I am a mixture of cultures – I live in Australia, was born in Ragusa, (Sicily) and raised in Trieste (northern Italy) where my Sicilian parents met and lived before and after my birth. As a child I spent two months each year in Sicily with my parents during our summer holidays. The Sicilian relatives also come to visit us in Trieste.
I believe that experiencing the differences between Northern and Southern Italy has given me a great opportunity to appreciate regional Italian cooking. Living in Australia and visiting Italy often (and other countries) to admire and value the similarities and differences in the culinary techniques, ingredients and culture that are woven into a place’s heritage.
This is my year 1 class at Ancelle della Carità in Trieste. I am the second child on the left.
Here I am in Piazza Goldoni in Trieste with my parents.
I came to Australia with my family in the late 1950s and settled in Adelaide; I moved to Melbourne in 2002.
Italy is a place I have lived and travelled to many times, but Sicily has always intrigued me both as a child and as an adult.
This blog has recipes, observations, memories and information collected over my many visits to Italy but mainly Sicily, Naturally, living in Australia, my blog also discusses Australian produce.
Sicily has a rich history and is the melting pot of many cultures, the result of numerous trade routes, crossovers and conquests.
Because of Sicily’s strategic position between Europe and North Africa it has been a crossroad of some great civilizations. In ancient times it was conquered and colonized by Phoenicians, Greeks and Romans. In the middle ages came the Arabs, Normans and Byzantines and later the Catalans, French, Spaniards and Bourbons. The origins of Sicily’s complex gastronomic culture reflect this layering of civilizations.
For all the changes in food the majority of Sicilians are still preparing many of the dishes they have always eaten and there is still strong usage of local ingredients and a respect for history and tradition. However, particularly during my last visits to Sicily I have noticed that in many restaurants and among the younger Sicilians the traditional, regional specialties are being re-invented into contemporary, innovative cuisine.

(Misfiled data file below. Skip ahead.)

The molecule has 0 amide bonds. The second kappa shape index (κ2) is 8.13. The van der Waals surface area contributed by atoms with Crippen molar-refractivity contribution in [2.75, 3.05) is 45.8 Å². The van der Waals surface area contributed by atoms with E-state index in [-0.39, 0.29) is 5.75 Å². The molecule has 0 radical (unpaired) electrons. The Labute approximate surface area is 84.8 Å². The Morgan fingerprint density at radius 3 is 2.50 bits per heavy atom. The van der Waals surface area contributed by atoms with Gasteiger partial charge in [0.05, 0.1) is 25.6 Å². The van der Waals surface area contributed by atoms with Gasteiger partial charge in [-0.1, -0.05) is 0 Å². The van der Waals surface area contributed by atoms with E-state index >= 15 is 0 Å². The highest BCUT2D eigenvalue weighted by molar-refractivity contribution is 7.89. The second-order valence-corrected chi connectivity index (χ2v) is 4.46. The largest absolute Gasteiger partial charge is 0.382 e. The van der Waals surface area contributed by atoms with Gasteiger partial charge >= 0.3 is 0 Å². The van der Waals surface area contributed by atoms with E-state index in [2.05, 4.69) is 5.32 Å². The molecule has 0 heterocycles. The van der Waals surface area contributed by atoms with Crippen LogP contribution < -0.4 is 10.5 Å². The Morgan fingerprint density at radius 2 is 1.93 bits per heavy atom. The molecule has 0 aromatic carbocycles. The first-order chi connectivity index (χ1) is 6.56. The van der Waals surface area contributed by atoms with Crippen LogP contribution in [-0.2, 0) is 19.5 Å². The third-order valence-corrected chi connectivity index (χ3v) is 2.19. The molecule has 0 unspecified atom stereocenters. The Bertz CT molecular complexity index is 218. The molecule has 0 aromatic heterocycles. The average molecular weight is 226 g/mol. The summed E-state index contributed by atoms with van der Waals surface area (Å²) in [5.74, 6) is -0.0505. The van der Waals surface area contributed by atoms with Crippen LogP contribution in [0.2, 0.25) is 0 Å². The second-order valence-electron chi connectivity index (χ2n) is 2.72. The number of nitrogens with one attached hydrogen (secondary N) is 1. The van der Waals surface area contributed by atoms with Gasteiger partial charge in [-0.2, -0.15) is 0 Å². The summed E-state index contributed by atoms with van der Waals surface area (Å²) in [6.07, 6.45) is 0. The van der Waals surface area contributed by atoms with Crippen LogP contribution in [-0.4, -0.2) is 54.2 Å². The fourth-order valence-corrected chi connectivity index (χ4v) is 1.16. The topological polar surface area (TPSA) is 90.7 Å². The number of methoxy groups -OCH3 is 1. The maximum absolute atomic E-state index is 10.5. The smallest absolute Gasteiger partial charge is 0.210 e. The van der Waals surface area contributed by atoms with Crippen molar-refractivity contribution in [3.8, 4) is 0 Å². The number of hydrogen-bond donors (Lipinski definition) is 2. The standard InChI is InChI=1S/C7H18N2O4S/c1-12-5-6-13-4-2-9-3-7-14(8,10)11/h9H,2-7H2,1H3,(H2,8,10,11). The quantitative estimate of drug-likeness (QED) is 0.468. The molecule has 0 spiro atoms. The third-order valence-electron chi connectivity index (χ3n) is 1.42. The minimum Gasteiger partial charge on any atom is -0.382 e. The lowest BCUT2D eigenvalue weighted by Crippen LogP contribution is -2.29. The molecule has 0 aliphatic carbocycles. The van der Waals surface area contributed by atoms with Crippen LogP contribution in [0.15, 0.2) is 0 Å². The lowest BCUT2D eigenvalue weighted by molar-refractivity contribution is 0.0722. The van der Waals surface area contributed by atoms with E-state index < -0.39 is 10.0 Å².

This is also happening in all parts of Italy. Like in Australian cuisine we are taking elements from other cuisines and developing new versions.
The photo below is of a deconstructed cannolo – same ingredients, different shape, much less sweet.
I appreciate the diversity in Sicilian cooking and I am fascinated by locality, origins and variations of recipes especially authentic and traditional recipes.
My interest in food is very much driven by my curiosity in exploring my cultural origins and I enjoy visiting my extended family in Sicily who are passionate about food.
I have experience in teaching cooking classes and conducting cooking demonstrations in South Australia and Victoria.
I am interested in food production and ingredients and as much as possible I want to eat safe, in season, local and sustainable produce.
I have written two cookbooks: Sicilian Seafood Cooking and Small Fishy Bites and have contributed recipes to other publications, the last being Earth Hour: Planet to Plate.
My Two Books
Media Coverage for Sicilian Seafood Cooking and Marisa Raniolo Wilkins
Media Coverage for Small Fishy Bites and Marisa Raniolo Wilkins
Article in Italianicious magazine: